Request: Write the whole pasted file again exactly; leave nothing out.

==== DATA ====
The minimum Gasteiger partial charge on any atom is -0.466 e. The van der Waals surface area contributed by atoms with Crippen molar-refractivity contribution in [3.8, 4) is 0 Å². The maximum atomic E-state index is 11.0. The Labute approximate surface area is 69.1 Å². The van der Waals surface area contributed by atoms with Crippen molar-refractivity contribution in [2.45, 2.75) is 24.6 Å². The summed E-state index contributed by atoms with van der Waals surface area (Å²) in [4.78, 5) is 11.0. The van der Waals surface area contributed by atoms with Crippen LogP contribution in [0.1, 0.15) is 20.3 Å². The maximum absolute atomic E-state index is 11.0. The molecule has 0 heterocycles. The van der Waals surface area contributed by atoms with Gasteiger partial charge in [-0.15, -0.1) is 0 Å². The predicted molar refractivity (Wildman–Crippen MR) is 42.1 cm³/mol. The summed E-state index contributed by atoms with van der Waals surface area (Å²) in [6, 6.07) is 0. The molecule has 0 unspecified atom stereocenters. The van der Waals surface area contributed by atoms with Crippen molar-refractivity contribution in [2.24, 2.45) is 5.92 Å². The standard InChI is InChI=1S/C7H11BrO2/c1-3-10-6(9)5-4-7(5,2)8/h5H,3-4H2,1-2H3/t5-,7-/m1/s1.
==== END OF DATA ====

The minimum Gasteiger partial charge on any atom is -0.466 e. The van der Waals surface area contributed by atoms with Crippen molar-refractivity contribution in [3.8, 4) is 0 Å². The maximum atomic E-state index is 11.0. The Labute approximate surface area is 69.1 Å². The van der Waals surface area contributed by atoms with Crippen molar-refractivity contribution in [2.45, 2.75) is 24.6 Å². The summed E-state index contributed by atoms with van der Waals surface area (Å²) in [4.78, 5) is 11.0. The van der Waals surface area contributed by atoms with Crippen LogP contribution in [0.1, 0.15) is 20.3 Å². The maximum absolute atomic E-state index is 11.0. The molecule has 0 heterocycles. The van der Waals surface area contributed by atoms with Gasteiger partial charge in [-0.15, -0.1) is 0 Å². The predicted molar refractivity (Wildman–Crippen MR) is 42.1 cm³/mol. The summed E-state index contributed by atoms with van der Waals surface area (Å²) in [6, 6.07) is 0. The molecule has 0 unspecified atom stereocenters. The van der Waals surface area contributed by atoms with Crippen molar-refractivity contribution in [2.24, 2.45) is 5.92 Å². The standard InChI is InChI=1S/C7H11BrO2/c1-3-10-6(9)5-4-7(5,2)8/h5H,3-4H2,1-2H3/t5-,7-/m1/s1.